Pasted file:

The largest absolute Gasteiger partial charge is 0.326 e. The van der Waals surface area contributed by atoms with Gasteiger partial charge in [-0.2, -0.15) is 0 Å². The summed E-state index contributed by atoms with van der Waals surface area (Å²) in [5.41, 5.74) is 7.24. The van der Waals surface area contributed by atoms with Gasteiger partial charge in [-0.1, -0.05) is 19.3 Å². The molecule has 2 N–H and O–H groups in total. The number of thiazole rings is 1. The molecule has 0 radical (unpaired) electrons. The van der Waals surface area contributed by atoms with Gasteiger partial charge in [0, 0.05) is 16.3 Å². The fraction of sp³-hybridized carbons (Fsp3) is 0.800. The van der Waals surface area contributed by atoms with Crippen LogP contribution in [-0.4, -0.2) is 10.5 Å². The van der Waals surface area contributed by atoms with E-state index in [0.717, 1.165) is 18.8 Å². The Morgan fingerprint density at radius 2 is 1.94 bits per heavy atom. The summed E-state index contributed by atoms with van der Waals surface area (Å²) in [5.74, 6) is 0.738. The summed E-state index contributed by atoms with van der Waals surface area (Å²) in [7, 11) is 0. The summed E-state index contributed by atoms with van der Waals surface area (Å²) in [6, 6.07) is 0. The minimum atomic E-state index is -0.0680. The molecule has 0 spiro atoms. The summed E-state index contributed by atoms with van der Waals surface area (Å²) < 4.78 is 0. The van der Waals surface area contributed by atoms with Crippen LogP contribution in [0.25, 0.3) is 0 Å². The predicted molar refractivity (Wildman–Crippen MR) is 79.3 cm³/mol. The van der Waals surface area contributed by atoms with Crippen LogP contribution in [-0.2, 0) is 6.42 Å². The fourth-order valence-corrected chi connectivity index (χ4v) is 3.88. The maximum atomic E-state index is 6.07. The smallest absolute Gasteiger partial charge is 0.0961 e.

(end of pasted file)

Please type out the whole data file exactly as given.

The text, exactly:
The largest absolute Gasteiger partial charge is 0.326 e. The van der Waals surface area contributed by atoms with Gasteiger partial charge in [-0.2, -0.15) is 0 Å². The summed E-state index contributed by atoms with van der Waals surface area (Å²) in [5.41, 5.74) is 7.24. The van der Waals surface area contributed by atoms with Gasteiger partial charge in [-0.1, -0.05) is 19.3 Å². The molecule has 2 N–H and O–H groups in total. The number of thiazole rings is 1. The molecule has 0 radical (unpaired) electrons. The van der Waals surface area contributed by atoms with Gasteiger partial charge in [0, 0.05) is 16.3 Å². The fraction of sp³-hybridized carbons (Fsp3) is 0.800. The van der Waals surface area contributed by atoms with Crippen LogP contribution in [-0.4, -0.2) is 10.5 Å². The van der Waals surface area contributed by atoms with E-state index in [0.717, 1.165) is 18.8 Å². The Morgan fingerprint density at radius 2 is 1.94 bits per heavy atom. The summed E-state index contributed by atoms with van der Waals surface area (Å²) in [5.74, 6) is 0.738. The summed E-state index contributed by atoms with van der Waals surface area (Å²) in [7, 11) is 0. The summed E-state index contributed by atoms with van der Waals surface area (Å²) in [6, 6.07) is 0. The minimum atomic E-state index is -0.0680. The molecule has 0 spiro atoms. The summed E-state index contributed by atoms with van der Waals surface area (Å²) < 4.78 is 0. The van der Waals surface area contributed by atoms with Crippen LogP contribution in [0.25, 0.3) is 0 Å². The predicted molar refractivity (Wildman–Crippen MR) is 79.3 cm³/mol. The van der Waals surface area contributed by atoms with Crippen LogP contribution in [-0.2, 0) is 6.42 Å². The fourth-order valence-corrected chi connectivity index (χ4v) is 3.88. The maximum atomic E-state index is 6.07. The smallest absolute Gasteiger partial charge is 0.0961 e.